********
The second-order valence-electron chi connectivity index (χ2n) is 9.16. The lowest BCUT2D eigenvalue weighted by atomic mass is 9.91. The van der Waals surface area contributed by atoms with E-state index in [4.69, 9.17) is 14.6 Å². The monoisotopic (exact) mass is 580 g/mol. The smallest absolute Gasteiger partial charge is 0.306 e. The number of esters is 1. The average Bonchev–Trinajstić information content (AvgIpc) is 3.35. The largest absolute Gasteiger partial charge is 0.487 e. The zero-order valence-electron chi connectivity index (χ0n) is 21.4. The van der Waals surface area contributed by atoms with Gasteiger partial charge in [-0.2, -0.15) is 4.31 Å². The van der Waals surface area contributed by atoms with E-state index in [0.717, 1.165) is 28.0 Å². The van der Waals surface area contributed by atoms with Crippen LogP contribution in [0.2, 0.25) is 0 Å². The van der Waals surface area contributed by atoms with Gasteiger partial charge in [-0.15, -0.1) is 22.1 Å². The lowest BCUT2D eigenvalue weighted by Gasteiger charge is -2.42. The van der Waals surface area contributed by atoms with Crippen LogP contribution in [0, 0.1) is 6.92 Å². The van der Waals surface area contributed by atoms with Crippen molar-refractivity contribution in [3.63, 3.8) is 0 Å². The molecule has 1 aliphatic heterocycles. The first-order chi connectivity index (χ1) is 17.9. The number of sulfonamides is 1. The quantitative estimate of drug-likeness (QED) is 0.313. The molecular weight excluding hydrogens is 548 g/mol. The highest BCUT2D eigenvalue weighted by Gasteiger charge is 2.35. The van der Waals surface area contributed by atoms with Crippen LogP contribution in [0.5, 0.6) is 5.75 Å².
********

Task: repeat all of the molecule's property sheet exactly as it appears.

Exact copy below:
The second-order valence-electron chi connectivity index (χ2n) is 9.16. The lowest BCUT2D eigenvalue weighted by atomic mass is 9.91. The van der Waals surface area contributed by atoms with E-state index in [4.69, 9.17) is 14.6 Å². The monoisotopic (exact) mass is 580 g/mol. The smallest absolute Gasteiger partial charge is 0.306 e. The number of esters is 1. The average Bonchev–Trinajstić information content (AvgIpc) is 3.35. The largest absolute Gasteiger partial charge is 0.487 e. The zero-order valence-electron chi connectivity index (χ0n) is 21.4. The van der Waals surface area contributed by atoms with Gasteiger partial charge in [-0.2, -0.15) is 4.31 Å². The van der Waals surface area contributed by atoms with E-state index in [0.717, 1.165) is 28.0 Å². The van der Waals surface area contributed by atoms with Crippen LogP contribution in [0.2, 0.25) is 0 Å². The van der Waals surface area contributed by atoms with Gasteiger partial charge in [-0.15, -0.1) is 22.1 Å². The lowest BCUT2D eigenvalue weighted by Gasteiger charge is -2.42. The van der Waals surface area contributed by atoms with Crippen LogP contribution in [0, 0.1) is 6.92 Å². The van der Waals surface area contributed by atoms with Crippen molar-refractivity contribution in [3.63, 3.8) is 0 Å². The molecule has 1 aliphatic heterocycles. The first-order chi connectivity index (χ1) is 17.9. The number of sulfonamides is 1. The quantitative estimate of drug-likeness (QED) is 0.313. The molecular weight excluding hydrogens is 548 g/mol. The highest BCUT2D eigenvalue weighted by Gasteiger charge is 2.35. The van der Waals surface area contributed by atoms with Crippen LogP contribution in [0.5, 0.6) is 5.75 Å².